In 2019 the European Union adopted Regulation 2019/880 on the Introduction and the Import of Cultural Goods which introduced new set of procedures and conditions in order to safeguard humanity's cultural heritage and prevent the illicit trade in cultural goods. Here is the overview of a few challenging issues related to the practical application of the Regulation.
Importing Cultural Goods in the EU: Do the Means Meet the End?
The EU has adopted Regulation 2019/880 on the Introduction and the Import of Cultural Goods which introduced (a) a prohibition and (b) a 2-tier licensing regime for importing cultural goods in the EU which were either created or discovered outside of the customs territory of the Union. Briefly:
Article 3(1) prohibits importing into the customs territory of the EU cultural goods falling under the broad category of Part A (including, among many others, products of archaeological excavations, antiquities more than 100 years old, objects of artistic interest like pictures, paintings, original sculptures, engravings, etc) which were removed from the territory of the country where they were created or discovered in breach of the laws and regulations of that country.
IMPORT LICENSE. Article 4 requires an Import License for products of archaeological excavations or discovery as well as elements of artistic or historical monuments or archaeological sites which are more than 250 years old (considered high-risk). To obtain such Import License, the importer will have to provide evidence that the object has been exported from the country where it was created or discovered in accordance with the laws of that country (e.g. have an export license) or provide evidence of the absence of such laws at the time they were taken out of its territory.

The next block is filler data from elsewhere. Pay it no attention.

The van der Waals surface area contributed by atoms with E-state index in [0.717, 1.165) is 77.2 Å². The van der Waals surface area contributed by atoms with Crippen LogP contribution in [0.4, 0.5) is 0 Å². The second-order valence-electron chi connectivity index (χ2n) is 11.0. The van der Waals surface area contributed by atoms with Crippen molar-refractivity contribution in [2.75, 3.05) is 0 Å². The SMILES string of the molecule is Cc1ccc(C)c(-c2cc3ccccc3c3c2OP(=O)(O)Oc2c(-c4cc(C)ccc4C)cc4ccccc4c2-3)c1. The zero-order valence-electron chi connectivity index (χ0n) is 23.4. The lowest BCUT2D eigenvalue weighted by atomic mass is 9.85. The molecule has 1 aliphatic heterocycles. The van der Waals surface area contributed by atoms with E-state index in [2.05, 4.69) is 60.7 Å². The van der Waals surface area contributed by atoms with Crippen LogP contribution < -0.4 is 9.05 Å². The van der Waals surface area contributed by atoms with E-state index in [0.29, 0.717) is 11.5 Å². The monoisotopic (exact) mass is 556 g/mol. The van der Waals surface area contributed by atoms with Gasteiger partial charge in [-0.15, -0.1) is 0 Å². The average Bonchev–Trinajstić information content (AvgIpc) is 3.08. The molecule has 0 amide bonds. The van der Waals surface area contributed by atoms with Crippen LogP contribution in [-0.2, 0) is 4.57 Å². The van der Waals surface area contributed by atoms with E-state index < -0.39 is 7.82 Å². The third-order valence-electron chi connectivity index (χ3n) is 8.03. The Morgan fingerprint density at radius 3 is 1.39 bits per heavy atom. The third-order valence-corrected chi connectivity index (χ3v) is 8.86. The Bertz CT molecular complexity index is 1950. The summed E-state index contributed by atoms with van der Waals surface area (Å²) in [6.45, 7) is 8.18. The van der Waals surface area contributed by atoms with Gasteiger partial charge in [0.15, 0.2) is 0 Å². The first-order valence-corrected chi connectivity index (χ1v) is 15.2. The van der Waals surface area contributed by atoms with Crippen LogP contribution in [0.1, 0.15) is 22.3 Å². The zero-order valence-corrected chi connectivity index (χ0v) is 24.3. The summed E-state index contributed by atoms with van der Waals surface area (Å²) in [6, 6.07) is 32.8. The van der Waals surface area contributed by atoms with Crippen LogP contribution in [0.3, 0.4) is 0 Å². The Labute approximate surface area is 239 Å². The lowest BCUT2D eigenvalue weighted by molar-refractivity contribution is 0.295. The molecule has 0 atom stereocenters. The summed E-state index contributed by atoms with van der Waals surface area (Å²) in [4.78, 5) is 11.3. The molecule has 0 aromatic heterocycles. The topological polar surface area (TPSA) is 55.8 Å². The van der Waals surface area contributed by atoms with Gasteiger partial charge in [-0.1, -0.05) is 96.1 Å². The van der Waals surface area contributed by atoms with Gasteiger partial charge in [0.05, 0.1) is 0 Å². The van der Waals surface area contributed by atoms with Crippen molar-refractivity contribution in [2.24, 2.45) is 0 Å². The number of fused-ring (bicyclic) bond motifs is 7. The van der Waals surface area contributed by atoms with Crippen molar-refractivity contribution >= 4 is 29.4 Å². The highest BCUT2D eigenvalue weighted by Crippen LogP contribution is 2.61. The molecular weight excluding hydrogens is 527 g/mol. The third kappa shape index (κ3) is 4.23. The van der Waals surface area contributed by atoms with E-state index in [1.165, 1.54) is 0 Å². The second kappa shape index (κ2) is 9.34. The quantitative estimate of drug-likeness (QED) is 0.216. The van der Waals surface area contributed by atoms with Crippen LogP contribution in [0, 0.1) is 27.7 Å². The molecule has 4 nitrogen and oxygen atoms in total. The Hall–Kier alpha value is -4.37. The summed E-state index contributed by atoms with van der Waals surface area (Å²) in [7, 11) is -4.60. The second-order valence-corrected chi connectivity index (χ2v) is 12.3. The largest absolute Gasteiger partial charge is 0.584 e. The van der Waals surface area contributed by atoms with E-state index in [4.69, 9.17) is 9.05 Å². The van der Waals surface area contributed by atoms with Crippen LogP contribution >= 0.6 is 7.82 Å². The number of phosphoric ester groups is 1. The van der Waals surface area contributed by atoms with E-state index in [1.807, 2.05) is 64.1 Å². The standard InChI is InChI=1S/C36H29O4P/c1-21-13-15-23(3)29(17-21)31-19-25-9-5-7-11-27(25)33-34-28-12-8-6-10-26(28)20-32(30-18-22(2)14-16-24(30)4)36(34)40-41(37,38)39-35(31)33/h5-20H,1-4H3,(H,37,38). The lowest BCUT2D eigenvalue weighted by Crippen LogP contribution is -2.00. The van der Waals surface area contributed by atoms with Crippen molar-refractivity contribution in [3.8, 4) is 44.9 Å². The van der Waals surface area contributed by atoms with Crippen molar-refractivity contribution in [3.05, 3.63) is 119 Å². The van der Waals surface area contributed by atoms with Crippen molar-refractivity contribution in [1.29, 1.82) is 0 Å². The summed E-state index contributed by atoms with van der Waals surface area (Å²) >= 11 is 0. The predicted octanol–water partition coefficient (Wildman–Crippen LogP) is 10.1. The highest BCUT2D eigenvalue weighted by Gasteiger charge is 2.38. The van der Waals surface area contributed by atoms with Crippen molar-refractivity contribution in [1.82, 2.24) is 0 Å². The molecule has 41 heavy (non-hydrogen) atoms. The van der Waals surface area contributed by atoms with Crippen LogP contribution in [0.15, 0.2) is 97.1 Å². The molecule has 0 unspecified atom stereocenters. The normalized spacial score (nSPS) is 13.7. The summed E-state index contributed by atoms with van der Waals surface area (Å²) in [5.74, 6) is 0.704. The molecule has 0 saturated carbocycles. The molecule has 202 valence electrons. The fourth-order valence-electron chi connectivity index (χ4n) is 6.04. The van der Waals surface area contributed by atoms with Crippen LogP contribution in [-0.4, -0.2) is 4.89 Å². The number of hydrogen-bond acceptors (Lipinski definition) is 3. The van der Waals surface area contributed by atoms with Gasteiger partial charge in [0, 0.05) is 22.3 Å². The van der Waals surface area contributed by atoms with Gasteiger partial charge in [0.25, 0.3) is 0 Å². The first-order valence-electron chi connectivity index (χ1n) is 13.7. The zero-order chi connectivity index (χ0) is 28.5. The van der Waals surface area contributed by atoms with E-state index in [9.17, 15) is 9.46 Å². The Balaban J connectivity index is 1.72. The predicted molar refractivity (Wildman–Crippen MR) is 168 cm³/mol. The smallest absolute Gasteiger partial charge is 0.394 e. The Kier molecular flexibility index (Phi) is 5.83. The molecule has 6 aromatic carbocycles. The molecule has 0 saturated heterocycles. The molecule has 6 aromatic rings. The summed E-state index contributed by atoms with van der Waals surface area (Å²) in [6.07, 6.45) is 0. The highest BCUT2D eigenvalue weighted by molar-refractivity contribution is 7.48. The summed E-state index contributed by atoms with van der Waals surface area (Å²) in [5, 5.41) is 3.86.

IMPORTER STATEMENT. Article 5 requires an Importer Statement for importing items which are more than 200 years old and have a minimum financial value of EUR 18 000, indicatively, ancient coins, paintings, sculptures, prints, lithographs, rare manuscripts, old books etc. (considered low-risk). Such statement shall consist of a declaration signed by the holder of the object stating that the object has not been unlawfully exported from the country of creation or discovery.
The Regulation’s objective is to halt the illegal import of cultural property into the EU. Illicit trade in cultural goods encourages organized crime, terrorist financing, money laundering and tax evasion and is detrimental to the cultural heritage of source countries. Further, the uncertainty regarding the licit or illicit nature of imported cultural objects undermines the legal art and antiques market. Nevertheless, the Regulation’s application seems to have a few challenging aspects.
A Paradox: Asynchronous Application
For reasons falling outside of the scope of this article, the Regulation’s application will take effect at different times. Specifically, the prohibition’s date of application is set for December 28th 2020, while the licensing regime’s date of application is set to be no later than 28th June 2025, when the necessary European centralized electronic system is expected to be operable. This asynchronous application is problematic for the reasons explained below: